EPA Coming to Coal River Mountain's Rescue?

Coal River Mountain is under siege by Massey Energy, which has begun blasting and land-clearing activities in preparation for a massive mountaintop removal operation that would kill the dream of those who see the mountain as a beacon of hope for clean energy.  West Virginia residents living in the shadow of Coal River Mountain support an alternative energy project that would power local homes and boost the local economy with a wind farm located along the ridgeline.  As the fight to save the mountain escalates, the U.S. Environmental Protection Agency is getting into the act. 

Last week, EPA began investigating the Bee Tree Mine site to determine whether Massey is conducting its mining operation without without first obtaining a "dredge-and-fill" permit under Section 404 of the federal Clean Water Act.  Apparently, EPA officials visited the site earlier this month and just sent a letter to Massey's subsidiary, Marfork Coal Co., demanding an extensive list of information regarding its current activities on Coal River Mountain.  The letter raises the question of whether the blasting and other land clearing work happening on the site is in preparation for mountaintop removal operations that certainly will require the type of permits that have yet to be issued by the Army Corps of Engineers.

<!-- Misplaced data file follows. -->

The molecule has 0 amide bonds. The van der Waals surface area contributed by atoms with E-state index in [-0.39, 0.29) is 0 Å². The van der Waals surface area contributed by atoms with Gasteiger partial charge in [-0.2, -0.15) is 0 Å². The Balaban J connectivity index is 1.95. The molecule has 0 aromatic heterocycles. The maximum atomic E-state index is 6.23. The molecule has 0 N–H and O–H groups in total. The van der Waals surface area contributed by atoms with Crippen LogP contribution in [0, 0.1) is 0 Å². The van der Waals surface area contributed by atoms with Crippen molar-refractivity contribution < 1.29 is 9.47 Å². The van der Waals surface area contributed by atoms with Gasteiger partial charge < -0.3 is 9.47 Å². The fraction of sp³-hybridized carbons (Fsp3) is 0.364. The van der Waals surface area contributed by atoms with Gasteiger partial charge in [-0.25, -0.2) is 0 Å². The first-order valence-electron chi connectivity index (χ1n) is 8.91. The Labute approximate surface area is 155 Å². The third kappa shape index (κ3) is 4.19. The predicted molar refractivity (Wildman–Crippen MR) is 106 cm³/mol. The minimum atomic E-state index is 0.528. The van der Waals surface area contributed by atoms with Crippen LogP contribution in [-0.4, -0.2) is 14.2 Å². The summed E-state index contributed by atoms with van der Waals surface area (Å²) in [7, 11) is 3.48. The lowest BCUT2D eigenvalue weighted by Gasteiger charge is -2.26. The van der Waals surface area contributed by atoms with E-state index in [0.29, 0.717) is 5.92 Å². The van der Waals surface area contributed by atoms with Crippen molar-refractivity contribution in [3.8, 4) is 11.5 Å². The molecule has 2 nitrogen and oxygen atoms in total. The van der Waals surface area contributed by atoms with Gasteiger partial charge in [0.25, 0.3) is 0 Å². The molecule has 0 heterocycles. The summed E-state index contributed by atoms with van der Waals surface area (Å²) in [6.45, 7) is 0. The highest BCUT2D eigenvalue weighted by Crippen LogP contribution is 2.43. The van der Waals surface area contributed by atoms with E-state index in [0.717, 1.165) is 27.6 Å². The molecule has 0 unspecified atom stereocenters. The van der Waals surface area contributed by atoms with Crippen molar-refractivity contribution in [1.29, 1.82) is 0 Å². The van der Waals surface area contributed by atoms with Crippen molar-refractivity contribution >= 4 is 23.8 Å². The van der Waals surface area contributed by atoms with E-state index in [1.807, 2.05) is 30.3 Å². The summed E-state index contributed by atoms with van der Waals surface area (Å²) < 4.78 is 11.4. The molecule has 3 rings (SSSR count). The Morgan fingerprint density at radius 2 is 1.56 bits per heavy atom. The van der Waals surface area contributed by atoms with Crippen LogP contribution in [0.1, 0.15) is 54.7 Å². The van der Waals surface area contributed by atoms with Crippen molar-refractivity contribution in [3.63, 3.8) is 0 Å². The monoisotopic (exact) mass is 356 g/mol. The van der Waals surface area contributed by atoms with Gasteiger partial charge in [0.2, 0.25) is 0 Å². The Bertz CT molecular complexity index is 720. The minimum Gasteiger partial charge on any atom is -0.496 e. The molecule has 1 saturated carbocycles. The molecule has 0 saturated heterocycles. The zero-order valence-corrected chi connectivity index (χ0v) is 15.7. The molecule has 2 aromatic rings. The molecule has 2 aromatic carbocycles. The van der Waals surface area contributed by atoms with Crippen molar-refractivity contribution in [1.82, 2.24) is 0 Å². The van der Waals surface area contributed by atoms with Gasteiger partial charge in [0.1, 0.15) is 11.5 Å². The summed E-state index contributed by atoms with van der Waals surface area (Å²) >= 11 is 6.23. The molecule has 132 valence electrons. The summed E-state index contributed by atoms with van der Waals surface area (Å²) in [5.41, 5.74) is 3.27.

This is a developing situation so it's not clear right now if EPA's involvement will forestall Massey's operation.  But certainly more regulatory oversight is a welcome development and perhaps may halt the mining, giving Coal River Mountain a much-needed reprieve. 

According to Appalachian Voices,

The employment benefits of wind development as compared to coal mining are substantial for nearby communities. Development of a 229 turbine wind site on Coal River Mountain would directly create between 200 and 250 jobs per year for the first 2 years of construction and would support more than 50 permanent jobs in the area - potentially in perpetuity. Surface mining would directly create between 50 and 150 jobs per year for about 14 years while the mines were active, after which the land would be unsightly, unstable, and of little use for economic development in the forseeable future.

The choice is simple: Cede another majestic Appalachian mountain to a fate of total destruction for the sake of dirty energy or salvage it through a clean energy alternative that offers a win-win for the environment and the local economy.